The technical justification for such behaviour is perhaps not so easy to explain. Although following the steps with Evaluate Formula does indeed display an intermediate resolution of the range, in which we clearly see any blanks being “resolved” to zeroes, further concatenation of these zeroes does not produce a series of text strings, viz “0”, but rather the desired null strings, “”. Suffice to say that this presents another example of the dangers of “evaluating” formulas by repeated pressing of F9 within the formula bar, which would, in this case, lead to the erroneous results as described.

Returning to our “correct” version, we can now see that:




which is:


i.e. 6, as desired.

And so, by referencing this value in our main formulas, we can design it so that, for the sixth such formula and beyond, a blank will be returned. Hence the initial clause:


Let’s look at the main part of that construction, then, which is:


This part:


will generate an array of counts for each of the entries within our range, which makes sense since the crux of this problem is to return values based upon their frequencies within that range. The reason for the additional clause is to give us a means by which we can differentiate cases where two or more values occur equally frequently within our range. What’s more, this clause is designed so that, in such cases, the smaller of the values will be returned first, as stipulated.

The above resolves to:


Note that, were there any null strings (“”) within our range, then these would here resolve to #VALUE! errors upon multiplication. However, the clause preceding this part of the formula – IF(Range1<>”” – will in any case mean that these errors are not considered, and so we need not worry unduly at this stage.

The above then becomes:




Again, any errors (either #VALUE! from null strings or #DIV/0! from “genuinely” blank entries) will be resolved in the next step, such that:


resolves to the following, error-less array:


In this array, for example, the values of 3.000001, 3.00000016666667 and 3.00000025 represent, respectively, the three occurrences within Range1 of the values 1, 6 and 4, their decimal portions having been generated, as described, to allow for differentiation.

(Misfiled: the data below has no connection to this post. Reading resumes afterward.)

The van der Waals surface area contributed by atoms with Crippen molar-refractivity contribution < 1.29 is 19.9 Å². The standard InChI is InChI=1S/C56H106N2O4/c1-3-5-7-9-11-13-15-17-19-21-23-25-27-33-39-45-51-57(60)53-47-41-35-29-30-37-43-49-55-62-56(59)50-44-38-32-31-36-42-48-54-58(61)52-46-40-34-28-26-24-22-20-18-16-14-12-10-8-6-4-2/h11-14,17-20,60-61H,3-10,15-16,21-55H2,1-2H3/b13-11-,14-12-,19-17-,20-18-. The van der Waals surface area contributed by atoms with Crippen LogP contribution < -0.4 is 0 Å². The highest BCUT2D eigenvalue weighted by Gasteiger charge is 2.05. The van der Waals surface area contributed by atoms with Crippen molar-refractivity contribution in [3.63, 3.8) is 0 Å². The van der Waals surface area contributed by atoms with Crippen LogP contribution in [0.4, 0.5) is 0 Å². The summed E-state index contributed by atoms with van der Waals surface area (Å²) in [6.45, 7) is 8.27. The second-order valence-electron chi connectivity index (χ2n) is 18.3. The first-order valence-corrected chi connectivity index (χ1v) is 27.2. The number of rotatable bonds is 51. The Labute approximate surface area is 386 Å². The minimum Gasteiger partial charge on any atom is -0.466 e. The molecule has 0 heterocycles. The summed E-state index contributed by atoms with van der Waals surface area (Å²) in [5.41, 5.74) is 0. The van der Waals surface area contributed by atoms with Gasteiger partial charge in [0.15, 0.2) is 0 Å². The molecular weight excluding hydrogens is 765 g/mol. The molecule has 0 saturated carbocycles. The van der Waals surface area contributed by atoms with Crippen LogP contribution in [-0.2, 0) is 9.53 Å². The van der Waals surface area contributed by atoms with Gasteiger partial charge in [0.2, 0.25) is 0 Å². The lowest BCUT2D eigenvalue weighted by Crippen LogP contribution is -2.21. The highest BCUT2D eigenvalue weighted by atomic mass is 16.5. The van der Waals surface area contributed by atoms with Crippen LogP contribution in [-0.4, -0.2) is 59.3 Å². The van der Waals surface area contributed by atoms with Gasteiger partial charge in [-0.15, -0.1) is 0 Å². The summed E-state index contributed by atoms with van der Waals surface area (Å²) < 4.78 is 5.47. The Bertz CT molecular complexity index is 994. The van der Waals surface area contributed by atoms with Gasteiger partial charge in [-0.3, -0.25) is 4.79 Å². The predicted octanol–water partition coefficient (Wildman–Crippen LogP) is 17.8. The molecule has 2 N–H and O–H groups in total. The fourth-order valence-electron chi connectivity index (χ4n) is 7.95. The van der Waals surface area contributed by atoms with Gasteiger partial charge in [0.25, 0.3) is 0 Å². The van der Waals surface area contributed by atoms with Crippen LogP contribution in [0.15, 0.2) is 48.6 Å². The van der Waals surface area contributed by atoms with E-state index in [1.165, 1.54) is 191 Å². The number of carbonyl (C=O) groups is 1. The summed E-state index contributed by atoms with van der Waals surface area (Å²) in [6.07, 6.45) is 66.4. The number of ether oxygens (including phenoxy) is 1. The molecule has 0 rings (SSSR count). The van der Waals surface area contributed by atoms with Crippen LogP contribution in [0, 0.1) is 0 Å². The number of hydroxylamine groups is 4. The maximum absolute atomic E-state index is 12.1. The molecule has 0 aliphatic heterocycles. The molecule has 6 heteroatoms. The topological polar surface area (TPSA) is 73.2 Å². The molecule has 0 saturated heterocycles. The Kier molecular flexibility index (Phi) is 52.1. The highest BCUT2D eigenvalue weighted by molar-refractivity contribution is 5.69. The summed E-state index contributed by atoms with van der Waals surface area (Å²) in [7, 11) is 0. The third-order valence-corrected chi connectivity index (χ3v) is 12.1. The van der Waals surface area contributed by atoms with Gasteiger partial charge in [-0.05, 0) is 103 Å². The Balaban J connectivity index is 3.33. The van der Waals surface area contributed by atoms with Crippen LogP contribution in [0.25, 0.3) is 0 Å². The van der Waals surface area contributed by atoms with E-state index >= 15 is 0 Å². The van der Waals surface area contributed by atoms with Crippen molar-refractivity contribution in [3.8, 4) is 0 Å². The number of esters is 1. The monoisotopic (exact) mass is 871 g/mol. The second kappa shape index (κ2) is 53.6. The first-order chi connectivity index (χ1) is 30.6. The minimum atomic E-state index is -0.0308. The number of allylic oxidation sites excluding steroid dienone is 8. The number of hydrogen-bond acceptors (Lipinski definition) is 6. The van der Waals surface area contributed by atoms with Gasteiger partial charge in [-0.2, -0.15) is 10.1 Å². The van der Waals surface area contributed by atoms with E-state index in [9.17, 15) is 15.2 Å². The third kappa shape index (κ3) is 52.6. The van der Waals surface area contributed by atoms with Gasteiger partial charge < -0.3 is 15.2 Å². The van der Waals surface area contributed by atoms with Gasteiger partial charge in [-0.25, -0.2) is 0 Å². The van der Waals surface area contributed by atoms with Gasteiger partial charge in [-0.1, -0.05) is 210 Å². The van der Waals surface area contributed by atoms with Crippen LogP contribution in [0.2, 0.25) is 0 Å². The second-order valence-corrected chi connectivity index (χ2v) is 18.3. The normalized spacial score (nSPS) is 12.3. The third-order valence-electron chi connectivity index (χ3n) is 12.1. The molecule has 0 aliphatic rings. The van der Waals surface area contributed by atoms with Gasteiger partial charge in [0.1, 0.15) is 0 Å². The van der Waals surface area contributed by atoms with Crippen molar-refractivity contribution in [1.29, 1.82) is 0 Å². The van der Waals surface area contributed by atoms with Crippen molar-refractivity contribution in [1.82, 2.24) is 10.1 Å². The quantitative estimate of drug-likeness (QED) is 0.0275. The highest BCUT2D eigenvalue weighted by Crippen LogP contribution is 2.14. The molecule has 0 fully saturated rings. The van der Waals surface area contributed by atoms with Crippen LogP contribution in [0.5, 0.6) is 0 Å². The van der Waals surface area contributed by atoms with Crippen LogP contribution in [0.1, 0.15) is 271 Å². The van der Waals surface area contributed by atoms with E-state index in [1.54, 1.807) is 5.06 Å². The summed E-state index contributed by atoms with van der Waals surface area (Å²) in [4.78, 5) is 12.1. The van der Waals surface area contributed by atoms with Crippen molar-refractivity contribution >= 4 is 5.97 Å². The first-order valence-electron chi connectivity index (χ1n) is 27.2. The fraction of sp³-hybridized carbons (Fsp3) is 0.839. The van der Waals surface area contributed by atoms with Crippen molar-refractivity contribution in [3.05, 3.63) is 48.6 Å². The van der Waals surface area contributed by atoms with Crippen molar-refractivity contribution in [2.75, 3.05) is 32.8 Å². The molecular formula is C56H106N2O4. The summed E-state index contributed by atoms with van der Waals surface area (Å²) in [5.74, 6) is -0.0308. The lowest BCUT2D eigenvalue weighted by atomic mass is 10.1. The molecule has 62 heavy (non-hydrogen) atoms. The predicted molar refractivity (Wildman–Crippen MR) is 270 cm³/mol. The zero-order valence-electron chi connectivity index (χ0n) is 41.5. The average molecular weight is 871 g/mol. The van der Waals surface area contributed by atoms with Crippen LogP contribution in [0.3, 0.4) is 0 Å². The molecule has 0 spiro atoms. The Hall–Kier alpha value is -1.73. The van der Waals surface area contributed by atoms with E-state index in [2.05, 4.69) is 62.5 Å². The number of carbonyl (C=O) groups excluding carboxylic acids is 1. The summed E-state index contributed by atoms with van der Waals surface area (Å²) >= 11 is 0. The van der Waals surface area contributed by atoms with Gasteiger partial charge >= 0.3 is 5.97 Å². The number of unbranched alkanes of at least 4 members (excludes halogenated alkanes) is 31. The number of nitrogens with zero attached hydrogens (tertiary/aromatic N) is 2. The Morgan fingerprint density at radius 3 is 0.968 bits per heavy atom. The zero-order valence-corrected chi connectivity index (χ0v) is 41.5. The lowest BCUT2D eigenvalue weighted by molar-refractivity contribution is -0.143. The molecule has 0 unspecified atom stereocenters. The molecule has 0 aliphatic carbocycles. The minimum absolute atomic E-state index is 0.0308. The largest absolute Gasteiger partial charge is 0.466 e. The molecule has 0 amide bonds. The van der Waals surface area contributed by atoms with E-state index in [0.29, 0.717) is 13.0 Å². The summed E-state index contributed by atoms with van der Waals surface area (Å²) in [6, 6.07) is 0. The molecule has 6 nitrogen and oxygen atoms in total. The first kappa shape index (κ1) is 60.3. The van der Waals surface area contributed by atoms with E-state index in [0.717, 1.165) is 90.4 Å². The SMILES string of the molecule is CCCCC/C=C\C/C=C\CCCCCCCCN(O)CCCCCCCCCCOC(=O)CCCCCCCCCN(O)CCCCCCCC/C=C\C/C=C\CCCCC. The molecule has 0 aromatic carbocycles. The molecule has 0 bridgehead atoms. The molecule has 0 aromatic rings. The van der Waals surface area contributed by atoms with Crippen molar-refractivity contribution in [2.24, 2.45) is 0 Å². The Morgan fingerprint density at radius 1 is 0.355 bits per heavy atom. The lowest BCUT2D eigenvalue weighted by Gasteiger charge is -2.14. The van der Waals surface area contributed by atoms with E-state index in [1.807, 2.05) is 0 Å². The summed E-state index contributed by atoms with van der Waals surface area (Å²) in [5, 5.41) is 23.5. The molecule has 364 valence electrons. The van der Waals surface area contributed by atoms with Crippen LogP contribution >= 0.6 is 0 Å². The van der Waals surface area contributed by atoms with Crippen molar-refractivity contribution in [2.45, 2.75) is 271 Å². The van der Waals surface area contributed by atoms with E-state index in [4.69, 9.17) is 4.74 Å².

We now need a method which we can use to identify the unique values from this array and place them in descending order, viz:


and then match these to our original values, knowing that the above represent the six occurrences of 5, five of 2, three of 1, three of 4, three of 6 and one of 3 respectively.

In order to restrict our array to being one in which we consider unique values only, we use this part:


Before I explain the reasons for the slightly unconventional additions (+0, &0) to an otherwise standard construction, let’s first look at what this actually resolves to, which is the following array:


I have highlighted the non-zero values in the above and, if I just present this alongside our range, and highlight the entries “corresponding” to those non-zero values (strictly-speaking there is as yet no such correspondence: the above is a 37-row-by-1-column array, the below a 6-row-by-6-column array):


we can see that each of those non-zero values within the first array corresponds (again, ignoring the dimensionality of the second array for the time being) to the first occurrence within the second array of each of our distinct values. This applies equally to the value in the 2nd position of our first array, 15, which corresponds to the first occurrence of a blank within our second array.

And so we can use FREQUENCY in this way to give us a means by which we can reduce an array to one containing single occurrences only of each value within that array.

And, if we wish to use it in this way, it is important that we make the small amendments as I have here. The reason being that, if, for example, we had instead used simply:


then this would resolve to:


which would not be very useful when used in conjunction with an IF clause for generating an array of unique entries, since not only does it consist of a mere 22 entries, far less than the 36 in our range, but the non-zero elements in the above array are also, unlike as in the above case, not in correspondence with the first occurrences of each of our numbers within the range.

The reason for this reduced array is due to the functioning of FREQUENCY. Any blanks in the bins_array are ignored: as such, effectively we are evaluating this expression just as if that parameter were in fact:


And of course using a bins_array parameter comprising 21 elements will generate an array comprising one more than that number, i.e. 22, when passed to FREQUENCY.

By first coercing the values in our range to numerics (here via the addition of zero), so that, as we saw previously, any blanks are now considered numerical zeroes, we force FREQUENCY to consider equally those zeroes as legitimate values within the bins_array. Hence:


would here resolve to:


which is precisely the desired array as generated previously.